Let us know your thoughts either in the comments or on the Gaming Latest forums today!
This guy’s made videos showcasing the development of new custom tracks for the game, showcased all kinds of new custom tracks released in recent days and taken all kinds of interesting challenges to boot, with videos involving things like blindfold challenges and shortcut challenge attempts being fairly common across his channel.
In other words, he’s yet another gaming YouTuber we believe could become the next big thing some time in the near future.
So in a move that no one expected, we’ve decided to interview him right now. Starting with the standard question about his name and personal background…
1. First things first then Kevin. Who are you?
Hello, I’m KevinVG207 and I’m an 18 years old Mario Kart Wii YouTuber from the Netherlands.
2. Where did your username come from? The Kevin part is obvious, but what about the other one?
VG is actually short for my last name. 20 is taken from my birth year, 2000. And 7 is my favourite number.
3. Makes sense. Still, how did you get into gaming anyway?
Oh that’s a tough question already. I vaguely remember playing Lemmings on an old Amiga. Strangely enough those computers were already 15 years old when I was born. Playing old games seems to have been my dad’s hobby so I guess I picked that up at a young age.
4. What about Mario Kart? Did you have much experience with the games prior to Mario Kart Wii?
I only played Mario Kart DS before the Wii version came out. But man, did I play that game to death. Granted, I wasn’t very good at it due to my young age at the time, but I still like MKDS more than Mario Kart 8.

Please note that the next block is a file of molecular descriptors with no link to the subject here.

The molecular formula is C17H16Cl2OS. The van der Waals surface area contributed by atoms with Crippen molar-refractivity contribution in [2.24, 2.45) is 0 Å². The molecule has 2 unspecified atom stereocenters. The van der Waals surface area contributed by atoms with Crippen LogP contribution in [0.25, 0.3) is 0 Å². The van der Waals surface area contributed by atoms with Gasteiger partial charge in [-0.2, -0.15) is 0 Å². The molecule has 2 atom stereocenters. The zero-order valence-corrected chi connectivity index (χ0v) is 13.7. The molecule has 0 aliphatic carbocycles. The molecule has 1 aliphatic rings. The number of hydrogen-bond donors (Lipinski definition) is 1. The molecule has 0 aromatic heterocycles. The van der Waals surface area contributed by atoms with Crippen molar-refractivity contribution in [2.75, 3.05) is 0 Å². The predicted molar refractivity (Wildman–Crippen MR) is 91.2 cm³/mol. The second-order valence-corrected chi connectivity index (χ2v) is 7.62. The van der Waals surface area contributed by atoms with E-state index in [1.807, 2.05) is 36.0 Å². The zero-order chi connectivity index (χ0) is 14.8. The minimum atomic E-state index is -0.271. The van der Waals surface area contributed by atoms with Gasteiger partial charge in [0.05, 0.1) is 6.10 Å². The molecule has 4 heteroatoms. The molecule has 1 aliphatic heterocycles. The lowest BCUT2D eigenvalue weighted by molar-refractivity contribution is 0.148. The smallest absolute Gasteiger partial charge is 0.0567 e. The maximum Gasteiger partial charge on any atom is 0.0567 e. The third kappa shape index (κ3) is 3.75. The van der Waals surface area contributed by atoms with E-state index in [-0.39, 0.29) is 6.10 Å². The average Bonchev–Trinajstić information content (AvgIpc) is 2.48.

5. Regardless, it’s Mario Kart Wii that you’re known for most now. What’s your history with that game?
I don’t quite remember that well, but I probably started playing the game mid-2008. I was only eight years old at the time. I used to visit my aunt because she owned a Nintendo Wii, whereas we didn’t have one at home yet.
6. What about with the modding scene for it? What was your introduction to CTGP and custom tracks?
Somewhere in 2010 I came across the Custom Mario Kart Wiiki where Mario Kart Wii hackers and modders came together to share their findings and where new custom tracks were released. In 2011 I started to make my own custom tracks for the game, if you could call it that. None of my attempts really worked, but I learnt a lot about how the game works. The very first method for creating custom tracks was to use Microsoft paint or another image editing program, and basically create grayscale heightmaps as geometry. Suffice it to say, my 11 year old self couldn’t really make things work.